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Pieter Wispelwey

Pieter Wispelwey - © Carolien Sikkenk

born in 1962 in Haarlem, Noord-Holland, Netherlands

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Pieter Wispelwey

From Wikipedia, the free encyclopedia.

Pieter Wispelwey (born 25 September 1962) is a Dutch cellist.[1][2] In 1992, he was the first cellist to receive the Netherlands Music Prize, a government-awarded prize given to the most promising young musician in the Netherlands. He has come to be regarded as one of the world's leading performers and interpreters of both baroque and modern cello works.[3]

He plays a 1760 Giovanni Battista Guadagnini cello and a 1710 Rombouts baroque cello.[4]

Early life

Pieter Wispelwey was born in Haarlem and grew up in Santpoort. From a very early age he was exposed to the sounds of his father's amateur string quartet when they rehearsed at the Wispelwey home. He began on the piano, but later took up the cello at age eight.[5] Later on he took lessons from Dicky Boeke and Anner Bylsma in Amsterdam, followed by studies with Paul Katz in the USA and William Pleeth in the UK.


His first recording with Channel Classics Records, the Bach Cello Suites, received considerable acclaim upon its release in 1990. He released two further recordings of the suites in 1998 (Channel Classics) and 2012 (Evil Penguin Records). The support of Channel Classics in the 1990s and 2000s enabled him to record his own choice of repertoire, with his own choice of artists and orchestras. This resulted in recordings of unusual repertoire, such as Franz Schubert violin sonatinas, Frédéric Chopin waltzes, mazurkas and preludes and the Bach Gamba sonatas played with his own personal instrumentations.

Wispelwey has appeared as a recitalist all over the world, including at the Concertgebouw (Amsterdam), Wigmore Hall (London), Châtelet (Paris), Teatro Colón (Buenos Aires) and Sydney Opera House. He has performed with many orchestras and ensembles, both with and without a conductor. Notable projects without conductor have been the touring and recording of the Schumann and Shostakovich cello concertos with the Australian Chamber Orchestra under Richard Tognetti. He has also appeared with the Rotterdam Philharmonic Orchestra, the BBC Symphony Orchestra, the Russian National Symphony, Camerata Academica Salzburg, Mahler Chamber Orchestra and the Deutsche Kammerphilharmonie Bremen and others and has recorded with the Netherlands Philharmonic Orchestra and the Netherlands Radio Philharmonic.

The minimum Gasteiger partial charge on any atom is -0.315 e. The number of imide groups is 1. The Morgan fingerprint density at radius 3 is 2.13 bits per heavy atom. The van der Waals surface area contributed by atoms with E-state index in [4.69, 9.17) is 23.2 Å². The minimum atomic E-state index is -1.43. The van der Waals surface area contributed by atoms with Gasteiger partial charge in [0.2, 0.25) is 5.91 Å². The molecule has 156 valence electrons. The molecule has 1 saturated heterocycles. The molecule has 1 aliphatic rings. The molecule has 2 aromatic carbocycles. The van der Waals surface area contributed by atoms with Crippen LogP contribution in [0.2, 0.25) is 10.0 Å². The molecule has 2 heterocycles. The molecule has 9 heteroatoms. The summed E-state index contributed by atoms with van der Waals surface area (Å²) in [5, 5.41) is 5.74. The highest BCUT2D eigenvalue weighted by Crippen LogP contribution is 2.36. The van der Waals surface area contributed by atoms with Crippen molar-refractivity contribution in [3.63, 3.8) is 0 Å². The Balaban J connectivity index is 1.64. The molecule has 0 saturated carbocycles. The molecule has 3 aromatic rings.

Playing style

Wispelwey is comfortable playing the modern cello with either metal or gut strings as well as the baroque four- and five-string cello, which allows him a repertoire ranging from Bach to Elliott Carter. Growing up exposed to gut strings as the norm like many others of his generation, Wispelwey developed a conviction that, under the right conditions, much of the 18th- and 19th-century string repertoire sounds superior when played on gut strings instead of metal. However, he is not a purist, and he plays on steel strings if conditions make it sound better than gut strings.

He has been praised for his "intelligent, penetrating musicianship and lyrical commitment," and Ivan Hewett, writer for the Telegraph and teacher at the Royal College of Music, likened him to a "master rhetorician." [6][7]

Personal life

Since the age of 19 he has resided in Amsterdam.


  1. ^ International Who's Who in Classical Music 2003 - Page 183
  2. ^ 21st century cellists By Stacey Lynn
  3. ^ Janof, Tim. "Conversation with Pieter Wispelwey". Retrieved 23 October 2013. 
  4. ^ "Pieter Wispelwey (Cello)". Retrieved 23 October 2013. 
  5. ^ "Interview with Pieter Wispelwey". Retrieved 23 October 2013. 
  6. ^ Kenyon, Nicholas. "Britten: Cello Symphony Op 68, Cello Suite No 1; Pieter Wispelwey (cello)". Retrieved 23 October 2013. 
  7. ^ Hewett, Ivan. "Pieter Wispelwey, Bach: Six Cello Suites, Classical Music CD review". The Telegraph. Retrieved 23 October 2013. 

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This page was last modified 03.04.2018 16:25:42

This article uses material from the article Pieter Wispelwey from the free encyclopedia Wikipedia and it is licensed under the GNU Free Documentation License.